7 ways to cut your software costs during the economic downturn

Global recession gives IT execs an opportunity to gain pricing edge on software vendors

It's official: IT budgets, once so resilient in the face of three years of worsening economic news, aren't immune to the downturn after all.

IT spending is expected to grow just 2.6 percent worldwide and less than 1 percent in the US next year, according to market research firm IDC. Gartner is even more pessimistic: its latest spending forecast calls for 2.3 percent growth globally in 2009. When you factor in expected inflation, many CIOs likely will be overseeing budgets next year that are smaller in real dollars.

"This is the worst global downturn since the Jimmy Carter era," IDC analyst Mike Fauscette said. Although Fauscette said that he doesn't expect large users to engage in "wholesale stoppages" of critical IT projects, he thinks that "at best, companies will hold spending flat."

The economic conditions have driven some IT vendors to announce massive layoffs. Others are showing a willingness to deal. For instance, 39 of the 66 software vendors that responded to a recent survey said they were flexible on licensing and pricing, according to results released in October by Acresso Software. Acresso, which sells software licensing and compliance monitoring tools, conducts an annual survey of users and vendors along with the Software & Information Industry Association (SIIA) and other groups.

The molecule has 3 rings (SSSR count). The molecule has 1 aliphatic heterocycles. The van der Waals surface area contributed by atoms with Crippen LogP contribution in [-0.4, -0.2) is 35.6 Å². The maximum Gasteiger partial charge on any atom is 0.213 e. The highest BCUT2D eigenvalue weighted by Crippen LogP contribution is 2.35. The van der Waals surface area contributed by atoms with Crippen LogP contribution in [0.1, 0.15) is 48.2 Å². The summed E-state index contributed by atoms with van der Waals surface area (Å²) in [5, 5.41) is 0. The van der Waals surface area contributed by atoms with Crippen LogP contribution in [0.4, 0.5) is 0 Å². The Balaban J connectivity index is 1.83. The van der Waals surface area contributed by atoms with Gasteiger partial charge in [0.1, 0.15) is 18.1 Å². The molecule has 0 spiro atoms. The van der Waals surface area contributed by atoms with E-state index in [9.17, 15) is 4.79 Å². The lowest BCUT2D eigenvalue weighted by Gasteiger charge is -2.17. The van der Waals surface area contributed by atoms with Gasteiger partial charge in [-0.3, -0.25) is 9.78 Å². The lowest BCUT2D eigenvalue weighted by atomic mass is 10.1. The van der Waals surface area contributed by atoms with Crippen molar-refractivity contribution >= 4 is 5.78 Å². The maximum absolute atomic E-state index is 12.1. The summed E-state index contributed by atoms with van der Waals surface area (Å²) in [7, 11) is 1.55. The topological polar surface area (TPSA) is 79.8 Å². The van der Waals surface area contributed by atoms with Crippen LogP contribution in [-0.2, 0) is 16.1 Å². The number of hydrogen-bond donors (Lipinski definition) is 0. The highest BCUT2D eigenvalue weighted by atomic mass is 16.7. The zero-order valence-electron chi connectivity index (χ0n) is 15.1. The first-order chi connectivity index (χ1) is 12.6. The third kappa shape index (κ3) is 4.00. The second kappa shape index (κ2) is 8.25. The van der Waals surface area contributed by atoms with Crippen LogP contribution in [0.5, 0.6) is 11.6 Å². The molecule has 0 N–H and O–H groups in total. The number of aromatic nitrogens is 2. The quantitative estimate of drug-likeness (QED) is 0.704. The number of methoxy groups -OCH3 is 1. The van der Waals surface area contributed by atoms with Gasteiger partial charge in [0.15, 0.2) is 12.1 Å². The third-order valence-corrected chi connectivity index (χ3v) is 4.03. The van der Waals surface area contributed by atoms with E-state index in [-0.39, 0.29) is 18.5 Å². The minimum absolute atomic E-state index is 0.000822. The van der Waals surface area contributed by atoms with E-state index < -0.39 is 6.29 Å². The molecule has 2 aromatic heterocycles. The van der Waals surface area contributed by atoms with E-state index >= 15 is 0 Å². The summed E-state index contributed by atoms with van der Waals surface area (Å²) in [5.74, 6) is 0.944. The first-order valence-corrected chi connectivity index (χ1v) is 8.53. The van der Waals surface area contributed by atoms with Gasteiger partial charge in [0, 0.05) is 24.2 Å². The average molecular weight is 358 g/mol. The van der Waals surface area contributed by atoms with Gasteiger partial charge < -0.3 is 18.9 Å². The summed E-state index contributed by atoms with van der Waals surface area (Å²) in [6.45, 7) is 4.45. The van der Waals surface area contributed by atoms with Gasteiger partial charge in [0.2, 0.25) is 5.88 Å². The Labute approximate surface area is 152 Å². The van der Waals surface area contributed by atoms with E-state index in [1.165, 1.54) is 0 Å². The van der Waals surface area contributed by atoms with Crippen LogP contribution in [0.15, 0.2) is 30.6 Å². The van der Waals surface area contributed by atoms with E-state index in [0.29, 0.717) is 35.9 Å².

As the Chinese expression goes, a crisis also equals an opportunity. So how do you take advantage of what may be a once-in-a-career IT buyer's market? Here are some suggestions:

1) Keep an eye out for looming price wars

When Oracle was bidding to buy ERP rival PeopleSoft in 2003 and 2004, both companies offered discounts of as much as 80 to 95 percent on their software licenses, said Jim Geisman, a longtime software pricing consultant who is president of MarketShare. A price war of that sort may again be on the horizon in the ERP market; for instance, hosted applications vendor NetSuite recently promised 50 percent cost savings to users of SAP and Salesforce.com that switch to its software.

Vendors like SAP and Salesforce.com are unlikely to sit back and watch their customers go elsewhere. So users should be in a good position to play vendors off against each other "and then take advantage" of the heightened competition, Geisman said.

The Schumacher Group, which provides staffing and management services for hospital emergency rooms, uses Salesforce.com and Microsoft as its two primary software suppliers. About half of the company's systems are powered by software-as-a-service technologies, although Schumacher runs Oracle's PeopleSoft financial applications on-premises.

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